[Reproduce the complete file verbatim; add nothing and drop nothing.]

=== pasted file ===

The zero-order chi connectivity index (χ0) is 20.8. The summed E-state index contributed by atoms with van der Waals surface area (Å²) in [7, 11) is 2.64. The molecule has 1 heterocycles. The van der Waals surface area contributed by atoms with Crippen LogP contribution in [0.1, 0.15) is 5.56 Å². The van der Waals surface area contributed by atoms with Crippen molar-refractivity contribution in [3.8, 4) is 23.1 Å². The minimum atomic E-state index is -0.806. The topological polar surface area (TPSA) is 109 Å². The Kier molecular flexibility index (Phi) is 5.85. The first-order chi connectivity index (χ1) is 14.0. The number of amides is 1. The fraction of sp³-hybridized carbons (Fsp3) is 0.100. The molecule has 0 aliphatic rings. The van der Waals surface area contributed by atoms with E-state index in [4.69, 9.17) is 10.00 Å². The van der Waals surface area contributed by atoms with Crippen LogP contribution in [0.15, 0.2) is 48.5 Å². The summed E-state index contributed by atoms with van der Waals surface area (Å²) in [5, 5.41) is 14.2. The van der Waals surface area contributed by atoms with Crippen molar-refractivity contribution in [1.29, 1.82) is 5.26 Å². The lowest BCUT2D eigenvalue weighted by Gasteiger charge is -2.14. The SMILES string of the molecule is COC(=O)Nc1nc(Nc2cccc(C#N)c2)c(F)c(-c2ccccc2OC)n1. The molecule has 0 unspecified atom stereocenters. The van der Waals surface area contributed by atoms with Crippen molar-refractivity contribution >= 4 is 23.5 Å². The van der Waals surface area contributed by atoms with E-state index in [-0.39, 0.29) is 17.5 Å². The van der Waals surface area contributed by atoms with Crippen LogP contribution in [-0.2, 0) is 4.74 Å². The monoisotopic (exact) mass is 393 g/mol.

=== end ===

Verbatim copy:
The zero-order chi connectivity index (χ0) is 20.8. The summed E-state index contributed by atoms with van der Waals surface area (Å²) in [7, 11) is 2.64. The molecule has 1 heterocycles. The van der Waals surface area contributed by atoms with Crippen LogP contribution in [0.1, 0.15) is 5.56 Å². The van der Waals surface area contributed by atoms with Crippen molar-refractivity contribution in [3.8, 4) is 23.1 Å². The minimum atomic E-state index is -0.806. The topological polar surface area (TPSA) is 109 Å². The Kier molecular flexibility index (Phi) is 5.85. The first-order chi connectivity index (χ1) is 14.0. The number of amides is 1. The fraction of sp³-hybridized carbons (Fsp3) is 0.100. The molecule has 0 aliphatic rings. The van der Waals surface area contributed by atoms with E-state index in [4.69, 9.17) is 10.00 Å². The van der Waals surface area contributed by atoms with Crippen LogP contribution in [0.15, 0.2) is 48.5 Å². The summed E-state index contributed by atoms with van der Waals surface area (Å²) in [5, 5.41) is 14.2. The van der Waals surface area contributed by atoms with Crippen molar-refractivity contribution in [1.29, 1.82) is 5.26 Å². The lowest BCUT2D eigenvalue weighted by Gasteiger charge is -2.14. The SMILES string of the molecule is COC(=O)Nc1nc(Nc2cccc(C#N)c2)c(F)c(-c2ccccc2OC)n1. The molecule has 0 unspecified atom stereocenters. The van der Waals surface area contributed by atoms with Crippen molar-refractivity contribution >= 4 is 23.5 Å². The van der Waals surface area contributed by atoms with E-state index in [-0.39, 0.29) is 17.5 Å². The van der Waals surface area contributed by atoms with Crippen LogP contribution in [-0.2, 0) is 4.74 Å². The monoisotopic (exact) mass is 393 g/mol.